Titus Andronicus

13934802_10154353582585797_7018449335951891274_nWhen I was asked to review Titus Andronicus at SixTHReeFouR produced by Cup A Jo Productions, I had some concerns. Being a musical theatre guy, this would be outside of my wheelhouse and furthermore violence isn’t my thing.  However, knowing some of my most memorable theatre experiences have been straight plays, I quickly took the assignment.  As luck would have it, this production of Titus is one of those memorable theatre experiences.

Titus Andronicus is one of Shakespeare’s first plays, written in the early 1590s. It’s fictional, his first to be published and his most violent. Set in the declining days of the Roman Empire, Titus has just returned to Rome victoriously after ten years battling the Goths. He brings home as prisoners Tamora, their Queen, her sons, and Aaron, her secret lover. Titus sacrifices Tamora’s eldest son as revenge for the deaths of his own son’s during the war.

Upon his return, Titus learns that his brother the Emperor has died. Exhausted from years of battle, Titus refuses the offer of the throne, instead supporting the Emperor’s son Saturninus’ ascendance. Saturninus announces his first act as emperor will be to marry Titus’ daughter Lavinia.  Unfortunately, she is already engaged to Bassianus, Saturninus’ brother. Without getting into every plot twist and turn, Saturninus, who is not the brightest candle in the chandelier, then decides to marry Tamora, the Goth Queen.  Once she is out of prison and now empress she is free to plot her revenge against Titus. Thus begins the spree of rape and murder with an “eye for an eye” leaving no one standing at the end.

I think everyone of us who has grown up as a theatre nerd has put on a show using the garage as the stage, couple of sheets and chairs in the driveway.  We pray it doesn’t rain for opening night. SixTHReeFouR is exactly that. The garage door becomes the back wall of the stage; the driveway covered in mulch is the stage and the audience is on the lawn between the house and stage. There is random collection of odd disconnected objects strewn about. There are Christmas lights in the trees with a few strategically placed hidden fixtures providing a surreal glow. It is just enough light as the sun finally sets. It’s a cool, crisp autumn night as the performance begins.

All are dressed in black as a well-choreographed fight scene by Shaun Rolly begins the performance and sets our minds for the action to begin. The actors form the wings and back drops when not “on stage”.  After the opening scene they don their white HAZMAT suits. Everyone becomes the same, just people, not Romans, not Goths, just humans. As the actors move through their roles, colored armbands and headscarves help us understand who is on what side. Everyone starts out pure white, and as the story progresses each character becomes more soiled by the blood of violence and the stains from the mulch. The HAZMAT suits for all their protection are like life. They are rugged yet fragile. By the end, they are stained, ripped and torn, like the lives of the characters that inhabit them.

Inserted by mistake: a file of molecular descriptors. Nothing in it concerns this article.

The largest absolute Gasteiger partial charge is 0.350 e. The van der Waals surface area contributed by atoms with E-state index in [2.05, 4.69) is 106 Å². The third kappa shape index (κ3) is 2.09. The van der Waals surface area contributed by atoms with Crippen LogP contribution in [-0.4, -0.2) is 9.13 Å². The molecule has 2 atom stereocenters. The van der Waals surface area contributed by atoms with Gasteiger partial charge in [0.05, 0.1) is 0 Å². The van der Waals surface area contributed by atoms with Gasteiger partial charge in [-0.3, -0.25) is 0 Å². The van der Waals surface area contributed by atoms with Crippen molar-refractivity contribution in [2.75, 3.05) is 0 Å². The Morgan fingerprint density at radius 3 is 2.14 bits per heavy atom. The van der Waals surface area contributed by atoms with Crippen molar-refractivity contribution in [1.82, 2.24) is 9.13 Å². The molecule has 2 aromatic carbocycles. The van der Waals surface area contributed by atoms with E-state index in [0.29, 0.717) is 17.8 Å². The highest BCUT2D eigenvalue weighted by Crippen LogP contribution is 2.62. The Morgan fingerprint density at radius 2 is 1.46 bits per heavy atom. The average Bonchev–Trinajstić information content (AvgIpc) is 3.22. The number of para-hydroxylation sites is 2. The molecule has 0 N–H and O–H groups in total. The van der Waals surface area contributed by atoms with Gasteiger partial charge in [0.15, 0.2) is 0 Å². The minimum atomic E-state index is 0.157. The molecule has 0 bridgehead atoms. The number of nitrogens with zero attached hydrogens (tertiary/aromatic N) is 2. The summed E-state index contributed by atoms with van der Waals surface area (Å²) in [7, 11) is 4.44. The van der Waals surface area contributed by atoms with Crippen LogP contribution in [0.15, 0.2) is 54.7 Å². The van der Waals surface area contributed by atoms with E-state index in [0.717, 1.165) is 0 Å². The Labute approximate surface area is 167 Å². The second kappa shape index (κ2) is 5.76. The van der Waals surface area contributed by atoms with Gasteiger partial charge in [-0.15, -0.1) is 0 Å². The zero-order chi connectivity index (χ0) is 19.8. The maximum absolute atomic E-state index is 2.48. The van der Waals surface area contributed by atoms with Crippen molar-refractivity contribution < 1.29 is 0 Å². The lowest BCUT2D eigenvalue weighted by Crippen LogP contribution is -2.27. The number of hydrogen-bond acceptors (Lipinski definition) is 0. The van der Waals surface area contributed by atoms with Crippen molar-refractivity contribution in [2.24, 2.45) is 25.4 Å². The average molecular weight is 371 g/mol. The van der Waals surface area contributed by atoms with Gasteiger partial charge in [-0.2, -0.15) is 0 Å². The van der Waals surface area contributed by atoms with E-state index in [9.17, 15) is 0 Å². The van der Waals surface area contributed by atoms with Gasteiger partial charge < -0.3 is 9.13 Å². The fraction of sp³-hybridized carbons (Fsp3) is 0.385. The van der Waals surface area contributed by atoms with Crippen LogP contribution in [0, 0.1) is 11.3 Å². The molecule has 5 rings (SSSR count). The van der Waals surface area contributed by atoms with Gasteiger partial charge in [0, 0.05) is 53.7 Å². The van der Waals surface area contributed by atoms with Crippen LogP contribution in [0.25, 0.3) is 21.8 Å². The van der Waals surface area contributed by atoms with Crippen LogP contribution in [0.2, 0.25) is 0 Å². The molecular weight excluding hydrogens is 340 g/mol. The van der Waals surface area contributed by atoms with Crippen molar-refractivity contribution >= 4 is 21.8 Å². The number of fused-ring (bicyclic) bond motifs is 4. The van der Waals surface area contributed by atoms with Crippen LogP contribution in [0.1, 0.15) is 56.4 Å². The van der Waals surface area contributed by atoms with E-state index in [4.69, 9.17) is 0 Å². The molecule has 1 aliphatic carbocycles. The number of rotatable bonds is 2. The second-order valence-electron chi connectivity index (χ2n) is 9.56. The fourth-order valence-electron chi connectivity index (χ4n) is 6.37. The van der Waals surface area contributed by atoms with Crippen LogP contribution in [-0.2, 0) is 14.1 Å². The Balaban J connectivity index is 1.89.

It takes a strong acting company to pull of Shakespeare and this is not a group of first timers from the neighborhood. The cast is engaging and compelling in their performances. Brett Sullivan Santry as Titus brings a battle weary patina to the role, he has seen and done it all in the name of the Emperor. Everett Lowe as Saturninus presents a presidential quality to his role as the new Emperor, with all those vulnerabilities we have seen in our leaders in years past. Samantha Camp’s Tamora has just the right amount of vamp in her step and smile to get Saturninus to happily do her bidding. Christopher Collier owns the stage when he is on as Aaron. For a couple of guys who play rapists and mutilators, Connor McNelis and Andy Hickly, as Chiron and Demetrius, bring a couple of much needed laughs to the proceedings.

Michael Kolczynski’s subtle heavy metal score is amazingly just the right counterpoint to the violence and cruelty on stage.

Throughout the history of the productions of Titus, directors have struggled with how to portray the violence; stabbings, amputations, tongues being cut out and beheadings. Early productions tended to be extremely graphic to the point the play fell out of favor for several centuries. Modern adaptations have ranged from extremely graphic on stage violence, to more stylized approaches with ribbons representing blood, or the violent acts occurring off stage with just the screams of the victims being heard.

In this Titus, Director and Cup A Jo founder, Joanne Lowe’s is a hybrid approach. The acts all occur in full view on stage, but instead of red ribbons, the perpetrators dip their hands in strategically placed vats of blood, smearing it across their victims and themselves. Each carries the scars of their heinous acts for life. By the end, it is clear all have become victims to the violence of revenge.

In today’s world of increasing senseless acts aimed so often as vengeance this show reminds us of the evils of retribution as justice and the need for forgiveness, lest none of us will be left standing at the end.

The marketing of this production warns of the violence and includes trigger warnings in the advertising. I hope this doesn’t dissuade you from attending this memorable production.

Thanks to Cup-A-Joe Productions for the complementary tickets.

Shakespeare’s Titus Andronicus at SixTHReeFouR, 634 Sheridan Street, East Liberty October 6th & 7th at 8pm. Tickets at https://www.eventbrite.com/e/titus-andronicus-tickets-26393441494